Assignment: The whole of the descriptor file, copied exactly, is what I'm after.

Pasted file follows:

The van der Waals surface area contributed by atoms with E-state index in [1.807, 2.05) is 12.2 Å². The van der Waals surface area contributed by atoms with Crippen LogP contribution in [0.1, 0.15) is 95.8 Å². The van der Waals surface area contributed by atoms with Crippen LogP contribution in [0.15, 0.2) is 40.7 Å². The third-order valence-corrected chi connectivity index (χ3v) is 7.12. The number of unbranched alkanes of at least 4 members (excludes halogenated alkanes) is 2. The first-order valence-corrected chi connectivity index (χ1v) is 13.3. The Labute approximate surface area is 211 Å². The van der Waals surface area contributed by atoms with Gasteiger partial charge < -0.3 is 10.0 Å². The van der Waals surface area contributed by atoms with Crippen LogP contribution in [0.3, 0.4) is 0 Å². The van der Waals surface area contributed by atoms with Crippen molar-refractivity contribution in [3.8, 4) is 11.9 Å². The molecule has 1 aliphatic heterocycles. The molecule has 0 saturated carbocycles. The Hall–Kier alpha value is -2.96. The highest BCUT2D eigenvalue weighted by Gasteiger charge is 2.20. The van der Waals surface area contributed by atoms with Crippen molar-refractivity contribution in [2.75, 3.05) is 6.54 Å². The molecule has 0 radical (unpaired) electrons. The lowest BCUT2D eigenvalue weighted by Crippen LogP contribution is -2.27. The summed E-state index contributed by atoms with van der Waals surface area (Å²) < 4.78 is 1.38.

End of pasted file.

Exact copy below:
The van der Waals surface area contributed by atoms with E-state index in [1.807, 2.05) is 12.2 Å². The van der Waals surface area contributed by atoms with Crippen LogP contribution in [0.1, 0.15) is 95.8 Å². The van der Waals surface area contributed by atoms with Crippen LogP contribution in [0.15, 0.2) is 40.7 Å². The third-order valence-corrected chi connectivity index (χ3v) is 7.12. The number of unbranched alkanes of at least 4 members (excludes halogenated alkanes) is 2. The first-order valence-corrected chi connectivity index (χ1v) is 13.3. The Labute approximate surface area is 211 Å². The van der Waals surface area contributed by atoms with Gasteiger partial charge < -0.3 is 10.0 Å². The van der Waals surface area contributed by atoms with Crippen LogP contribution in [0.3, 0.4) is 0 Å². The van der Waals surface area contributed by atoms with Crippen molar-refractivity contribution in [3.8, 4) is 11.9 Å². The molecule has 1 aliphatic heterocycles. The molecule has 0 saturated carbocycles. The Hall–Kier alpha value is -2.96. The highest BCUT2D eigenvalue weighted by Gasteiger charge is 2.20. The van der Waals surface area contributed by atoms with Crippen molar-refractivity contribution in [2.75, 3.05) is 6.54 Å². The molecule has 0 radical (unpaired) electrons. The lowest BCUT2D eigenvalue weighted by Crippen LogP contribution is -2.27. The summed E-state index contributed by atoms with van der Waals surface area (Å²) < 4.78 is 1.38.